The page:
• Shrink from opportunities
  • Demonstrate disengagement behaviours
  • More easily triggered
  • More lasting effects
  • Reduced performance

Effects of positive emotions:

  • More rational creative problem solving
  • More open to new ideas
  • More willing to try difficult things and develop new solutions
  • Causes engagement behaviour (interest and input)
  • Take more risks
  • Causes us to think more deeply about issues
  • See more options
  • Increases dopamine levels which are important for interest and learning

Applied Emotional Intelligence – The Difference It Makes

In the workplace, emotional intelligence underlies our self-awareness, empathy, leadership and resilience. In our world of ‘do more with less’, where continuous change is the norm and effective collaboration is essential, these skills are fundamental to our success. People who have been through our programs feel better at work, facilitate more productive work environments, and better lead and engage others.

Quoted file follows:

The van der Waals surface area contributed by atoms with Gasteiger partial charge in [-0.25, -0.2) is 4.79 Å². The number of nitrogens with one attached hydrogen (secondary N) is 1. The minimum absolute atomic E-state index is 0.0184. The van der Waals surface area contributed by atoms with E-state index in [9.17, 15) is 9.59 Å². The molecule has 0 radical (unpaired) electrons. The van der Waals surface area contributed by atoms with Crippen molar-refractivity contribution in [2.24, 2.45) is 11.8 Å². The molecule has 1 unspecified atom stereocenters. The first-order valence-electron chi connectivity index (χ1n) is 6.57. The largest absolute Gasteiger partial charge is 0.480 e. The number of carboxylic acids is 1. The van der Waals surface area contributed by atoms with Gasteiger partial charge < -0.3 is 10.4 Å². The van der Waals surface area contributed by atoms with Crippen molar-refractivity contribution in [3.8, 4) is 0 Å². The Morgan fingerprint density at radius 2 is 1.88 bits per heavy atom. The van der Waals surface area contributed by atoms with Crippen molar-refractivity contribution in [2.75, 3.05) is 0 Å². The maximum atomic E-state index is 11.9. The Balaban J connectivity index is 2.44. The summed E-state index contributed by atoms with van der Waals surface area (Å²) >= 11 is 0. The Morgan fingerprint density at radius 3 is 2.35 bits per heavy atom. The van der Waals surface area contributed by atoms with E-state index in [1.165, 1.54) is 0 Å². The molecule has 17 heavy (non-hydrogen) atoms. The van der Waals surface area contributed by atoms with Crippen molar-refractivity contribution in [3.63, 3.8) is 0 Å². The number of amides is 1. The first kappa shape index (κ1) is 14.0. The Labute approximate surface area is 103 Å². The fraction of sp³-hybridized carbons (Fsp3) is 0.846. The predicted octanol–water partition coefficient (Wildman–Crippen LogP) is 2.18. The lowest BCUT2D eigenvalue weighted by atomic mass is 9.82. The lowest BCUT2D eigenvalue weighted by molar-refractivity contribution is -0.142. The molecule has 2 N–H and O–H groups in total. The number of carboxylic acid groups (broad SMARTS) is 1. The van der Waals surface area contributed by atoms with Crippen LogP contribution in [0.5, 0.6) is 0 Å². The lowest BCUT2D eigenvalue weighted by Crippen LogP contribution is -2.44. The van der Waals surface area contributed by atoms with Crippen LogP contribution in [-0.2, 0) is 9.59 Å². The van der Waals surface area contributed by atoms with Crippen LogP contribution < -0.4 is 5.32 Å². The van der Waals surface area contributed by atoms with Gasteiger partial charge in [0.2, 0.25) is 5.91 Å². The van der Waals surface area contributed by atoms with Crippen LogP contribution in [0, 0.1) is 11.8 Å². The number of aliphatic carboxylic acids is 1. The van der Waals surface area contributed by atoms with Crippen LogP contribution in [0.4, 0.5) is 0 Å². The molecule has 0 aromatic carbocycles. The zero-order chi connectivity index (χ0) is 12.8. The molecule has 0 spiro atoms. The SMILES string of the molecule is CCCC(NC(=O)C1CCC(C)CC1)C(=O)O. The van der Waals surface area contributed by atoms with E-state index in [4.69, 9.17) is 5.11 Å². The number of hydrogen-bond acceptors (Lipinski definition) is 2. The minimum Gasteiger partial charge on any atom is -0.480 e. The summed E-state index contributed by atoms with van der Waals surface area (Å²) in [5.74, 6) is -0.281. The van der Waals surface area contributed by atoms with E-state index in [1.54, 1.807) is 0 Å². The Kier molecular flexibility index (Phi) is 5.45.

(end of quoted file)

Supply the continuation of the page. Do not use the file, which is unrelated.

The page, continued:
The Genos Emotional Intelligence Model

The Genos model shown below comprises a set of emotionally intelligent workplace behaviour competencies. Competencies represent skills and behaviours, based on underlying abilities and experiences, that are measurable and observable. The six emotionally intelligent leadership competencies of the Genos model capture the skills and behaviours that manifest from emotional intelligence abilities.

The Genos Model of Emotional Intelligence, including the six core skills is as follows:

Genos Model of Emotional Intelligence
The competencies of the model help us consistently demonstrate the productive being states on the right side of the model, as opposed to the unproductive being states, that we can all be at times, on the left side of the model.